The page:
Moreover, early outpatients use was lower than predicted, but has been a vital tool in appropriately investigating older people. (10 appointments used)

We monitored all the patients discussed for admission at a later date and found 19 per cent did not need admission at all.

An additional 7 per cent who were not admitted then were admitted later (within 28 days) – often to another specialty (i.e. likely unrelated) and this compares favourably with the average readmission rate for older people. (17 per cent).

Community Work
Leeds is acknowledged nationally as one of the forerunners in the Integration of health and social care. A citywide transformation project is currently ongoing. The city has been divided into 12 neighbourhoods with an Integrated Health and Social Care (IHSC) team for each neighbourhood. These comprise a core team of social workers, district nurses and community matrons, who are co-located in the new teams. There are then strong links to other community services such as general practice, heart failure nurses, respiratory nurses etc.

For the community work there is clearly a real appetite for interface geriatricians, as feedback from community teams and general practitioners has shown, along with rising numbers of referrals to us as relationships are established. GPs and community staff really value our skills in CGA.

We have attended 40 risk stratification MDTs, we have provided 40 domiciliary visits and we have established case review meetings with the integrated teams in our areas, giving the chance to review patients who everybody within the team knows, but whose care has not been joined up until now.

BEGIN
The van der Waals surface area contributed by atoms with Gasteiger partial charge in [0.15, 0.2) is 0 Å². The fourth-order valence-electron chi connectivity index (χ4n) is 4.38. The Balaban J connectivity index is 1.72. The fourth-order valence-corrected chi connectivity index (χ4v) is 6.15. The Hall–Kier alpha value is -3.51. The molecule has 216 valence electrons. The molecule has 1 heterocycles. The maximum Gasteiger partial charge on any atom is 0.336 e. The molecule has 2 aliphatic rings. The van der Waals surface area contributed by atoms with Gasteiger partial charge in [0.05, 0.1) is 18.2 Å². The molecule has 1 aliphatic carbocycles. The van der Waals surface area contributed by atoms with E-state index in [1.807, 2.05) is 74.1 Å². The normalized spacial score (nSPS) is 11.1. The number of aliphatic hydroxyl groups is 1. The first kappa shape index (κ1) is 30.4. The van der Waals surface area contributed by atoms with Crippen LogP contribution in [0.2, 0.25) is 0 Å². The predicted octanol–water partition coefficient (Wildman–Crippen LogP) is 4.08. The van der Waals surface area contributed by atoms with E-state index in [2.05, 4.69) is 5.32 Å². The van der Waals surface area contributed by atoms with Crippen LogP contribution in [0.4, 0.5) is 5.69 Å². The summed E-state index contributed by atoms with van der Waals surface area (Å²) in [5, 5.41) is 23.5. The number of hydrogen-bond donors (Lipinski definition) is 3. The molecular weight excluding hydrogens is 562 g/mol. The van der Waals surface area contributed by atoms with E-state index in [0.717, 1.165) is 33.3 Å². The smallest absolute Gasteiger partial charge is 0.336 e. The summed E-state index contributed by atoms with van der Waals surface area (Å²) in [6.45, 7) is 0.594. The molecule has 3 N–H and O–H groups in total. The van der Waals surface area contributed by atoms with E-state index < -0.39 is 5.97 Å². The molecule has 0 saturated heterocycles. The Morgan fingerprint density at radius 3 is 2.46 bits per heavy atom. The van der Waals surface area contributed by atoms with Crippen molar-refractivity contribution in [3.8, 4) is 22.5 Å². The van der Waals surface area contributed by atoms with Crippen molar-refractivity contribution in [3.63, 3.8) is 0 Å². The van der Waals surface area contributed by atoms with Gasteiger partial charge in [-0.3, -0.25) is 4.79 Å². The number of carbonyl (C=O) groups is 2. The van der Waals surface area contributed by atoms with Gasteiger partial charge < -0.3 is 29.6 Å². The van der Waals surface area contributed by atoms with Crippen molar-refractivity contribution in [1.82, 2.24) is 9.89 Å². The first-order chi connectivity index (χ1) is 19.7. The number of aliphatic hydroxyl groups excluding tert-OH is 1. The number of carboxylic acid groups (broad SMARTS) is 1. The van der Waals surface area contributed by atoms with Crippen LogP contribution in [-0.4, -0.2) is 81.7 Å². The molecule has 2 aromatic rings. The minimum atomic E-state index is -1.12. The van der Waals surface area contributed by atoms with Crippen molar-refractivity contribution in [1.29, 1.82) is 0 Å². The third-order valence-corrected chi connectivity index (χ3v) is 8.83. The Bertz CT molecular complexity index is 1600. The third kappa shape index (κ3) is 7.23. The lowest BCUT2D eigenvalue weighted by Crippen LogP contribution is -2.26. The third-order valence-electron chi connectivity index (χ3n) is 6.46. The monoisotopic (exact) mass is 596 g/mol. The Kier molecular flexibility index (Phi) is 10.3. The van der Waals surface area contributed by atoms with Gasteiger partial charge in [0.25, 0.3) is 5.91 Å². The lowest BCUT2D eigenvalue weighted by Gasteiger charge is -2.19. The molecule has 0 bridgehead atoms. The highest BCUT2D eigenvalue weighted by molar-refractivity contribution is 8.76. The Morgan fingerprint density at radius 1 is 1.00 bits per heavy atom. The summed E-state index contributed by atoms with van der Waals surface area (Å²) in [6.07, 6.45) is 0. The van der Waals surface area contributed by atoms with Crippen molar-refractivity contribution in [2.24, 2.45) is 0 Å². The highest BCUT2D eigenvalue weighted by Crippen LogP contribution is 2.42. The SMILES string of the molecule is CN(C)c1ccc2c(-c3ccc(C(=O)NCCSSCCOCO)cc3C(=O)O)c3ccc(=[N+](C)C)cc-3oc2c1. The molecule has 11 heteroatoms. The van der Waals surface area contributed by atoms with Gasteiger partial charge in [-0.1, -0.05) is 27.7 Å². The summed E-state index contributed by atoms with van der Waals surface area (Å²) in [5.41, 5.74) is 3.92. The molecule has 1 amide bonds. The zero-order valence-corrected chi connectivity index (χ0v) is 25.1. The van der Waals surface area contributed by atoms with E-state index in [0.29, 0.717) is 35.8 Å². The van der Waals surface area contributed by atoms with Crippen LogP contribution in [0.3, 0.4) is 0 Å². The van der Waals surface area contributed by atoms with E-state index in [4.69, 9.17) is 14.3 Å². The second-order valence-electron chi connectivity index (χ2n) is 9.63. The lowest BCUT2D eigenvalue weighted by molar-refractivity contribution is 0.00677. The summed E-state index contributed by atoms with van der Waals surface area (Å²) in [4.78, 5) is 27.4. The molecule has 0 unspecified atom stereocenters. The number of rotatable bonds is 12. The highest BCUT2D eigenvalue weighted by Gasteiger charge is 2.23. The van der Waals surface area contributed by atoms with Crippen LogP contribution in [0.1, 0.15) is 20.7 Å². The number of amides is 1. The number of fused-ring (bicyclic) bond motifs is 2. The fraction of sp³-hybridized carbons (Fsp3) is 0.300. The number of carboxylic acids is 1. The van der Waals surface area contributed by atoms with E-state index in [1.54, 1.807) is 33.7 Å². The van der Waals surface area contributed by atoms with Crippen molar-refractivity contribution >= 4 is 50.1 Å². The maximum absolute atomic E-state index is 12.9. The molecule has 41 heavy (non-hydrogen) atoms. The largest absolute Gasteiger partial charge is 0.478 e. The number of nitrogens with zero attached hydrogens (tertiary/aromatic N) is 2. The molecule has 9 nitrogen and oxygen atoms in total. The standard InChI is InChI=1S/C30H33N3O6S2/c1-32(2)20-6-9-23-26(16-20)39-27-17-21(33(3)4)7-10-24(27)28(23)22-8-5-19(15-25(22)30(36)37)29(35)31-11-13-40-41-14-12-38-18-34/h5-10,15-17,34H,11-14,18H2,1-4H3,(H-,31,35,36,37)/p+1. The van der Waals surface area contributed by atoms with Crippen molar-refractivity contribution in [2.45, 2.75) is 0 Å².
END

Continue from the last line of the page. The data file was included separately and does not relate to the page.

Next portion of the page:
A robust evaluation is taking place across the whole of the integration project looking at length of stay, admission rates, admissions to long term care and crucially patient and carer experience. Evaluation of the isolated impact of the geriatrician is challenging but activity data and feedback from community staff and patients has been collected, and the GP commissioners have funded the service for a further year of evaluation. A key aspect is the supportive relationships that have developed, and accessibility for GPs and other community staff to contact IGs about a patient who may be causing concern.

Conclusions
Our novel integrated acute care model has delivered high quality early assessment to frail older people and developed good multi-disciplinary working practices across traditional boundaries. It is already bringing efficiency improvements in terms of reduced admissions and a contribution to reducing length of stay.

New community working practices have led to improved staff support, and provided older people in the community with expert assessment by geriatricians, but it will take time for benefits such as admission avoidance and increased time spent in the community to be realised.

We continue to develop and refine our assessment processes. We are encouraged by our early successes and by reports from our patients and their carers of the improved experience of integrated care.

For the full article on the Leeds acute care model which incorporates Interface Geriatricians, click here.